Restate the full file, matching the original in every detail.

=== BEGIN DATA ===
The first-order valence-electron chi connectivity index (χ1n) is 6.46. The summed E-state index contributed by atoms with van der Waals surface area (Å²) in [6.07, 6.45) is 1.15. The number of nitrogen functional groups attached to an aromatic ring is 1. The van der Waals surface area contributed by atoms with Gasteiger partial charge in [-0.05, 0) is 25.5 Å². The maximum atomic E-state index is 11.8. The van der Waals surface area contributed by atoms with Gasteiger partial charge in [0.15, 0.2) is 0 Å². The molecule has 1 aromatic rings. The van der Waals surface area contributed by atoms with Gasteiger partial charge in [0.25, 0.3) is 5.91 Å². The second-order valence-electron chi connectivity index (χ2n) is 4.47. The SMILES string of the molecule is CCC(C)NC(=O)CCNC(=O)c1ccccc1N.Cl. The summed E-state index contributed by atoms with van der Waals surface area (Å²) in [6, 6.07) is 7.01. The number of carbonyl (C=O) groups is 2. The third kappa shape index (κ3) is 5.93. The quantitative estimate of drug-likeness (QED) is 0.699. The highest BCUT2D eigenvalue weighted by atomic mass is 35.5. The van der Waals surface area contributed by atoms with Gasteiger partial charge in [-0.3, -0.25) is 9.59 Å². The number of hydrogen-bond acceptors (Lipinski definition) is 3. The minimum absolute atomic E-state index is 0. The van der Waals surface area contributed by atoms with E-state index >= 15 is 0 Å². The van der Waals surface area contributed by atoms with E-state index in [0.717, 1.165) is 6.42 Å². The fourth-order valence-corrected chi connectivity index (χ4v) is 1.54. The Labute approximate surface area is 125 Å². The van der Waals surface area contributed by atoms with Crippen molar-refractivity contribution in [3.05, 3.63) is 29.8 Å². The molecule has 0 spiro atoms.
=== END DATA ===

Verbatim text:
The first-order valence-electron chi connectivity index (χ1n) is 6.46. The summed E-state index contributed by atoms with van der Waals surface area (Å²) in [6.07, 6.45) is 1.15. The number of nitrogen functional groups attached to an aromatic ring is 1. The van der Waals surface area contributed by atoms with Gasteiger partial charge in [-0.05, 0) is 25.5 Å². The maximum atomic E-state index is 11.8. The van der Waals surface area contributed by atoms with Gasteiger partial charge in [0.15, 0.2) is 0 Å². The molecule has 1 aromatic rings. The van der Waals surface area contributed by atoms with Gasteiger partial charge in [0.25, 0.3) is 5.91 Å². The second-order valence-electron chi connectivity index (χ2n) is 4.47. The SMILES string of the molecule is CCC(C)NC(=O)CCNC(=O)c1ccccc1N.Cl. The summed E-state index contributed by atoms with van der Waals surface area (Å²) in [6, 6.07) is 7.01. The number of carbonyl (C=O) groups is 2. The third kappa shape index (κ3) is 5.93. The quantitative estimate of drug-likeness (QED) is 0.699. The highest BCUT2D eigenvalue weighted by atomic mass is 35.5. The van der Waals surface area contributed by atoms with Gasteiger partial charge in [-0.3, -0.25) is 9.59 Å². The number of hydrogen-bond acceptors (Lipinski definition) is 3. The minimum absolute atomic E-state index is 0. The van der Waals surface area contributed by atoms with E-state index >= 15 is 0 Å². The van der Waals surface area contributed by atoms with E-state index in [0.717, 1.165) is 6.42 Å². The fourth-order valence-corrected chi connectivity index (χ4v) is 1.54. The Labute approximate surface area is 125 Å². The van der Waals surface area contributed by atoms with Crippen molar-refractivity contribution in [3.05, 3.63) is 29.8 Å². The molecule has 0 spiro atoms.